This is particularly true for home appliance manufacturers, whose natural inclination is to focus on activities like pursuing next-generation products, innovative features, styles and functions. Indeed, these efforts help drive profitability since they reduce competitor threats, justify premium prices and set the stage for product launches.
Yet the long life cycles of major appliances, not to mention the monetary investment made by consumers at purchase, make the case for continuing the brand/customer relationship well beyond the sale.
Studies have shown that the most profitable period in a home appliance customer’s life cycle begins in the third and fourth years post-purchase. Customer loyalty accrues over time with each successive brand interaction – for example, the homeowner who purchases a dishwasher, then has it serviced every two or three years.
As such, brand loyalty is only as strong as a customer’s last encounter. Thus, the war for customer allegiance – the Holy Grail for brands – is won one battle at a time, and across the product lifecycle.
On the other hand, every time a brand loses a long-tenured customer, the cycle begins anew.
Fortunately, there are ways to retain customers’ allegiance in order to move them up the value chain.
One strategy is to plan for a product’s inevitable obsolescence by outsourcing parts repair. Some independent remanufacturers (CoreCentric Solutions is one) can repair parts for older, legacy appliances that are discontinued or no longer available, and in as little as 48 hours. Such outsourcing allows appliance manufacturers to reduce costs and sharpen the focus on core competencies.
Indeed, it’s frequently the relatively small fix, along with a manufacturer’s ability to validate the trust placed in its brand that can positively influence a customer’s brand fidelity.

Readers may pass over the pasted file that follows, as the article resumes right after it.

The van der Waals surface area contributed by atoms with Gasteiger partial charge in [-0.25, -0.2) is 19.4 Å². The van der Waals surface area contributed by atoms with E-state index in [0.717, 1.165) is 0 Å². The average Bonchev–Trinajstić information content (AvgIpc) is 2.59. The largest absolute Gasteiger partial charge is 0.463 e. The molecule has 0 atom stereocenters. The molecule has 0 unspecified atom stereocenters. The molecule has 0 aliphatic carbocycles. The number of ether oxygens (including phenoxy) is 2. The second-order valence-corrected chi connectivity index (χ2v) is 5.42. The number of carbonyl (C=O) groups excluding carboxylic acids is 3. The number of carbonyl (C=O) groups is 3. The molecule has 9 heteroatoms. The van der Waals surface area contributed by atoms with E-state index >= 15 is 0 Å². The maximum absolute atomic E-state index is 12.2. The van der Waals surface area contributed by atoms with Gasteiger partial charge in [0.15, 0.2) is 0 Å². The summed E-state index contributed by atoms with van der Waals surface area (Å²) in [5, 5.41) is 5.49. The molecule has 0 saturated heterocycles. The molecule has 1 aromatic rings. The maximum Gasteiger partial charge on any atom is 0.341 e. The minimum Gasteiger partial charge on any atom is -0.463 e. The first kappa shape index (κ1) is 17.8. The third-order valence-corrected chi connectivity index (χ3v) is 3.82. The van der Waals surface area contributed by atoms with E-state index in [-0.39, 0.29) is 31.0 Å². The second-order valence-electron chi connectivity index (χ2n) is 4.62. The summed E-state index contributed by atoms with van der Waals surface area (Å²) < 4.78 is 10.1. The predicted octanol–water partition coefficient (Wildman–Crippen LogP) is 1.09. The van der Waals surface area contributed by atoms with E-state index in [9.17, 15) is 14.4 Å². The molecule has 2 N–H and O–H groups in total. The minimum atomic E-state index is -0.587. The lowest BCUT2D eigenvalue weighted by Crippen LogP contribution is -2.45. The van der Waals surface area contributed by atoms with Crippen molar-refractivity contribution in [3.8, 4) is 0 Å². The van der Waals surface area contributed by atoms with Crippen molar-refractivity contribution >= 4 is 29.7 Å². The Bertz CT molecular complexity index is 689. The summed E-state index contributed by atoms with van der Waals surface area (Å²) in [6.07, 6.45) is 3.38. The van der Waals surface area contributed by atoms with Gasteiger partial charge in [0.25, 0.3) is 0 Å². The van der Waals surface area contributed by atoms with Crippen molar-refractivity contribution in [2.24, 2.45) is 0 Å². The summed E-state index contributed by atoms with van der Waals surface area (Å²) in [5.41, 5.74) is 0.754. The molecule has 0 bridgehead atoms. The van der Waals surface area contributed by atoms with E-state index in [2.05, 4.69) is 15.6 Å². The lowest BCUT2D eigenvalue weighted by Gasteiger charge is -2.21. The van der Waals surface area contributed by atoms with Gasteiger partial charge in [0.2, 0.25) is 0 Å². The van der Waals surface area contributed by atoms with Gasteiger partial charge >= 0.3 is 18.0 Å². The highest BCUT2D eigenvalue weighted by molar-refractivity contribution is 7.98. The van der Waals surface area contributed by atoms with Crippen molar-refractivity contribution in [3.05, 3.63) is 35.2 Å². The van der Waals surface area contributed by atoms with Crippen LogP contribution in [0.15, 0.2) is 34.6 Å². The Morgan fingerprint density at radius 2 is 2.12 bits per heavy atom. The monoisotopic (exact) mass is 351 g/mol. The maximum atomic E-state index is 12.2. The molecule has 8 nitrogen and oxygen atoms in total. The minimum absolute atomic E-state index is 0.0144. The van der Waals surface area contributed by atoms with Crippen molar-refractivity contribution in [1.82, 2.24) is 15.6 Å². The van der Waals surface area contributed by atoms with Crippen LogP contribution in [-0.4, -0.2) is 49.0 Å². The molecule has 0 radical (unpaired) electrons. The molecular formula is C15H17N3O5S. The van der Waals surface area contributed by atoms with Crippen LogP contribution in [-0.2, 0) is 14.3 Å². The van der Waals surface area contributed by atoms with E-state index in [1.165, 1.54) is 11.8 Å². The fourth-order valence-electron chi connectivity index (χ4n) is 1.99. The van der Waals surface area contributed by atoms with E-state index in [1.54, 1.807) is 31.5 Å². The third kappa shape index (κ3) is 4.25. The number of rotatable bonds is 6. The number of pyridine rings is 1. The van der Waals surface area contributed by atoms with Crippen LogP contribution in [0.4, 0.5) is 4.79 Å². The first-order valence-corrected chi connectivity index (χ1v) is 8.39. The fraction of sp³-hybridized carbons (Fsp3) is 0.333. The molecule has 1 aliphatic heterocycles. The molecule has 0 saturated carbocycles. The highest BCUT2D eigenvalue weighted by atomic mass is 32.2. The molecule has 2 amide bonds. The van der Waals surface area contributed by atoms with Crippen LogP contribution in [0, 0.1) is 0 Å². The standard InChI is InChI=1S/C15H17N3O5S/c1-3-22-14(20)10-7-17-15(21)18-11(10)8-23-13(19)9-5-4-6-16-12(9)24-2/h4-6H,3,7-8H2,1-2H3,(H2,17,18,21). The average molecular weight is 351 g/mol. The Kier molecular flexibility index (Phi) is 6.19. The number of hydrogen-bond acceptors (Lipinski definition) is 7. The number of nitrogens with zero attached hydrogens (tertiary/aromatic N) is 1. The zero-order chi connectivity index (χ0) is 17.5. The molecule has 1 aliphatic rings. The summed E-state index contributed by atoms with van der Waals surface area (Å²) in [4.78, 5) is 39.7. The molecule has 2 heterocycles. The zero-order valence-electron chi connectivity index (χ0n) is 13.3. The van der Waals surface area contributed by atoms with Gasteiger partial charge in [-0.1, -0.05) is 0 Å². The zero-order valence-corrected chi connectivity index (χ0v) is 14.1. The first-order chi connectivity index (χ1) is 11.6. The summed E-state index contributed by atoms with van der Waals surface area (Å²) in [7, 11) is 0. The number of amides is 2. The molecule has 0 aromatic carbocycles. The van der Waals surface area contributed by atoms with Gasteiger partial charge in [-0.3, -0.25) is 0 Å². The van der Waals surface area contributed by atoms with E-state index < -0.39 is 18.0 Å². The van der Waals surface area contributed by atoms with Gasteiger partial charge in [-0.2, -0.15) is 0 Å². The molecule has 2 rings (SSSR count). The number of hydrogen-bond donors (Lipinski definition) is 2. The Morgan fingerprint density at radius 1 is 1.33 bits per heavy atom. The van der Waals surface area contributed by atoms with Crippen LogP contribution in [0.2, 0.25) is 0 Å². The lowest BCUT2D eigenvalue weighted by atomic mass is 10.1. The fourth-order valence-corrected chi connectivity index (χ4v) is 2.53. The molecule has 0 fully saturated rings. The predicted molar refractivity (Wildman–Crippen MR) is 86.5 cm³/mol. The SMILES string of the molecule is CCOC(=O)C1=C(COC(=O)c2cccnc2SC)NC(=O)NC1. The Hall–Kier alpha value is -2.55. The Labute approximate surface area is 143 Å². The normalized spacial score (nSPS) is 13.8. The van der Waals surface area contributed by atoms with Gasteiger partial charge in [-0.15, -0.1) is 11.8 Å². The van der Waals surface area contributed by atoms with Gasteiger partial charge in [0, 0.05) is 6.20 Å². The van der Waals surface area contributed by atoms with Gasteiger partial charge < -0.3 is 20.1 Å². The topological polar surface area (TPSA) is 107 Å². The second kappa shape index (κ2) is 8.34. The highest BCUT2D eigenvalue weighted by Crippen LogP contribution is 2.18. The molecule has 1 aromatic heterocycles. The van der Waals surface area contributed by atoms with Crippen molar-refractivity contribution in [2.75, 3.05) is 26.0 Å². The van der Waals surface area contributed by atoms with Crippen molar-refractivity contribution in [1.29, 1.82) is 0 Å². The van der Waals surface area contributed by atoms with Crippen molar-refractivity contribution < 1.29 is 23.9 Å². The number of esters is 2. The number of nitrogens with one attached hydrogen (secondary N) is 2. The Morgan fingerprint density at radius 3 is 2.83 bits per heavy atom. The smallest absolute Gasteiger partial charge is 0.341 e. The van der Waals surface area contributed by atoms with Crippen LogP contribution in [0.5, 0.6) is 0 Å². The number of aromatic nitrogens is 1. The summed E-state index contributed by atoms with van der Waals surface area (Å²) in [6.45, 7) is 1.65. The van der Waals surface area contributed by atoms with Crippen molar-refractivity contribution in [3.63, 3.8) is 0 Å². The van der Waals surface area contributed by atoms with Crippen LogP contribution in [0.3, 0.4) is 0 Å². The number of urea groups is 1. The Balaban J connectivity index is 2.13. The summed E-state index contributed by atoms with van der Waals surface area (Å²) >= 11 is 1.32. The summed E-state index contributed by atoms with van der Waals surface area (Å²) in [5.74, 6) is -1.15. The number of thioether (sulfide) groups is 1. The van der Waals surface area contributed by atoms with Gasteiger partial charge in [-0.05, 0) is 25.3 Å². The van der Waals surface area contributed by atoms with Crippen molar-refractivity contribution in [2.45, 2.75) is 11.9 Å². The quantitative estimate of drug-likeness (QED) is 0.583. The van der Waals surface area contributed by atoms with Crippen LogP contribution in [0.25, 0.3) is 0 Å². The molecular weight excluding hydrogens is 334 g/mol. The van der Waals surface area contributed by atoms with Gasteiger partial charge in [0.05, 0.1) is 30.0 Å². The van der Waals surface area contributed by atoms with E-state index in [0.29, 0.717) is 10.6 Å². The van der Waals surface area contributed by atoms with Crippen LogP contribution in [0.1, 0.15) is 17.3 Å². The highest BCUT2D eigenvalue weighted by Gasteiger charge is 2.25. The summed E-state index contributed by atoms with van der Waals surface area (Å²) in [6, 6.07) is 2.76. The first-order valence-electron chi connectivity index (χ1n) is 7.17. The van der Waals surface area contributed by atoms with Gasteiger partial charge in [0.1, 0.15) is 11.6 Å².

We heard about a Boston attorney whose $3,000 wall oven stopped working two months after the unit’s warranty expired. When contacted by an appliance repair person, the manufacturer logically explained that the model had been discontinued and parts for the electronic panel were no longer available. Luckily, the repair person knew about our return-for-repair service, and for less than $250, the customer had his faith renewed in the brand.
Since it costs five to ten times more to acquire a new customer than it does to retain one, investments to ensure customer satisfaction are more than justified. Those manufacturers lacking the facilities, staff or internal support to adequately service their legacy appliance lines may find that it’s worth investing in a strategy that will improve customer relationships and ensure satisfaction with the brand.
By implementing such a strategy, the point of purchase can be a start, not an end, to retaining and growing a brand’s base.
Donna Barbic is Vice President of Sales and Marketing at CoreCentric Solutions, Inc. (www.CoreCentricSolutions.com), provider of customized product and part lifecycle management and remanufacturing solutions to retailers, appliance manufacturers, and servicers worldwide. She can be reached at 630-216-5050 or email@example.com.